With design being midway between creation (arts) and research (sciences), innovation in architecture aims to create “ordinary things in an extraordinary way”, says Jacques White, director of the school of architecture of the Université Laval. How does this innovation materialize, which revolves around design, materials and working methods?
Innovation in architecture is not merely a matter of novelty and originality in construction, reconstruction and renovation projects. It must be synonymous with added value, which requires that architectural firms – large and small – put the emphasis on research and development. That is why they tend to partner with universities or create their own non-profit association in order to come up with forward-thinking ideas. In addition, innovative designs – developed to last – need to incorporate long-term scenarios for advancing construction so that it can adapt to changing user needs.
Architectural innovation also involves the use of more sustainable, economical, safe and recyclable materials. As such, companies and universities around the world are full of ideas to design more efficient materials, especially in terms of insulation: paper bricks (cement combined with the cellulose from paper and recycled cardboard) that offer excellent acoustic insulation; antipollution plaster that filters indoor air (capturing 80% of volatile organic compounds); fungi-based insulation, which weaves a light, dense and biodegradable block from the mycelium; heat regulating coating using paraffin which melts (and solidifies) when the temperature rises (falls). The aesthetic aspect, meanwhile, is far from being overlooked, as shown by transparent wood (Stockholm Institute of Technology); phosphorescent cement that restores light at night that it absorbed during the day (Université Michoacana de San Nicolás de Hidalgo in Mexico) or translucent concrete whose integrated optical fibres allow light to pass through (an expensive product found in the Guggenheim Museum in New York).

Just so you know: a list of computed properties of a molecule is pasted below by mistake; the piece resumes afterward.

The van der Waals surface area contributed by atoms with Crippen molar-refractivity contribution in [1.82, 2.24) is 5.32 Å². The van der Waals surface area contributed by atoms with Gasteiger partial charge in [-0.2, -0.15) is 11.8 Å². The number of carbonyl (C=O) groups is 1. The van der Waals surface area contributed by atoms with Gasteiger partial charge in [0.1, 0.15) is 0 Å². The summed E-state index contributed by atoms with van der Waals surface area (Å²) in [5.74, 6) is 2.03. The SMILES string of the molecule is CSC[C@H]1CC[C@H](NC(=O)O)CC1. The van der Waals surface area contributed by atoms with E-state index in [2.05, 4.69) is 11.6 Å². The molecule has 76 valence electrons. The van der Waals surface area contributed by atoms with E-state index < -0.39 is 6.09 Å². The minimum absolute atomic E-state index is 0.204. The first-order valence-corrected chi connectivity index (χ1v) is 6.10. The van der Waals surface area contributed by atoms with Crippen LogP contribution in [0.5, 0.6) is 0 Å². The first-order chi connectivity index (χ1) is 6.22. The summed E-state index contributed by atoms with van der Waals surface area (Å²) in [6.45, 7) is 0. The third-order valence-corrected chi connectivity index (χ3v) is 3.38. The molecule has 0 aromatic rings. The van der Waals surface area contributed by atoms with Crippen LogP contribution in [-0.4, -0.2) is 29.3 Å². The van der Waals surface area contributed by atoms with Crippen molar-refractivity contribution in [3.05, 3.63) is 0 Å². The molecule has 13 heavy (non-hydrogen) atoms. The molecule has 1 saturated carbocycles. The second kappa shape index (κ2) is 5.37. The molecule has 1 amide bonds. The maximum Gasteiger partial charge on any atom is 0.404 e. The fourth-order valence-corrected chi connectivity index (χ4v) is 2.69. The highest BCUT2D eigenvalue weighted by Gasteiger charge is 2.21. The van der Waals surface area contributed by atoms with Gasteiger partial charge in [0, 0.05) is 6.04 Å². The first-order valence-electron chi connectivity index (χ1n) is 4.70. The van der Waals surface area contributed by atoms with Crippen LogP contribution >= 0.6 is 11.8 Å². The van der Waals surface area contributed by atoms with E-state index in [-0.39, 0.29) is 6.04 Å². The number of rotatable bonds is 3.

Appearing in the late 1970s, the first building modelling tools have improved over the decades, culminating in the BIM – Building Information Model, which has been adopted – even imposed – by many governments on five continents: Japan, United Kingdom, Iran, Singapore, United Arab Emirates, France, Spain, Germany, Canada, United States, Nigeria, South Africa… Why such a craze? Because BIM deals with all aspects of a structure’s life cycle right up to deconstruction, and all in one place, allowing for reducing errors (61%), construction costs (30%), project duration (22%) as well as complaints and disputes (17%), according to a study conducted by McGraw-Hill Construction in 2012. Also, BIM renders the multitude of information provided by the various trades involved in performance of the work in the form of models incorporating data as varied as materials, shapes, calculations of energy, electricity, waterworks, air movement, etc.
While innovation in the architectural field often brings satisfaction to its creators, it can also leave some doubts about the essence of the innovative concept, as the Portuguese architect Alvaro Siza said, “If you think you have invented something, it’s proof of your ignorance!”